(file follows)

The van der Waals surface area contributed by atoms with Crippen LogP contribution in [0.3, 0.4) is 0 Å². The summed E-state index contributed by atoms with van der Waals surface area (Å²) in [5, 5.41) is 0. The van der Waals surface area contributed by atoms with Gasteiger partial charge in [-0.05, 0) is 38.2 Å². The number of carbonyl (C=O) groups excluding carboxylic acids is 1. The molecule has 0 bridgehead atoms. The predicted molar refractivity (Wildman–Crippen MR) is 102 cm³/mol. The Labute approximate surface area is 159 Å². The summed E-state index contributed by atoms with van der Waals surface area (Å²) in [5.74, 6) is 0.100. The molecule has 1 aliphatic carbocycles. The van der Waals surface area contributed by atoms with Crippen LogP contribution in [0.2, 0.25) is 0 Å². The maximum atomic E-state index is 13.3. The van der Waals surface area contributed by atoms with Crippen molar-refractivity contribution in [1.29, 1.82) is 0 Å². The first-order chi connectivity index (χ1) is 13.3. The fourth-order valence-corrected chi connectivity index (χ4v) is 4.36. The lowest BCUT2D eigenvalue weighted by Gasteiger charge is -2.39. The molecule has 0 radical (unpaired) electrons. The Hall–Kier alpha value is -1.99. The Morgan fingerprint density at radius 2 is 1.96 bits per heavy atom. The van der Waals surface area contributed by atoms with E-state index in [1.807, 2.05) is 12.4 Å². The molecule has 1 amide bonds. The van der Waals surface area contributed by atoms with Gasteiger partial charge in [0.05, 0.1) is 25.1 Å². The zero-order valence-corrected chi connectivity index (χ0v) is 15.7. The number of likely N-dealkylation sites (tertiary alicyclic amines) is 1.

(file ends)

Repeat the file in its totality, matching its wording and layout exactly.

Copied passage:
The van der Waals surface area contributed by atoms with Crippen LogP contribution in [0.3, 0.4) is 0 Å². The summed E-state index contributed by atoms with van der Waals surface area (Å²) in [5, 5.41) is 0. The van der Waals surface area contributed by atoms with Gasteiger partial charge in [-0.05, 0) is 38.2 Å². The number of carbonyl (C=O) groups excluding carboxylic acids is 1. The molecule has 0 bridgehead atoms. The predicted molar refractivity (Wildman–Crippen MR) is 102 cm³/mol. The Labute approximate surface area is 159 Å². The summed E-state index contributed by atoms with van der Waals surface area (Å²) in [5.74, 6) is 0.100. The molecule has 1 aliphatic carbocycles. The van der Waals surface area contributed by atoms with Crippen LogP contribution in [0.2, 0.25) is 0 Å². The maximum atomic E-state index is 13.3. The van der Waals surface area contributed by atoms with Crippen molar-refractivity contribution in [1.29, 1.82) is 0 Å². The first-order chi connectivity index (χ1) is 13.3. The fourth-order valence-corrected chi connectivity index (χ4v) is 4.36. The lowest BCUT2D eigenvalue weighted by Gasteiger charge is -2.39. The molecule has 0 radical (unpaired) electrons. The Hall–Kier alpha value is -1.99. The Morgan fingerprint density at radius 2 is 1.96 bits per heavy atom. The van der Waals surface area contributed by atoms with E-state index in [1.807, 2.05) is 12.4 Å². The molecule has 1 amide bonds. The van der Waals surface area contributed by atoms with Gasteiger partial charge in [0.05, 0.1) is 25.1 Å². The zero-order valence-corrected chi connectivity index (χ0v) is 15.7. The number of likely N-dealkylation sites (tertiary alicyclic amines) is 1.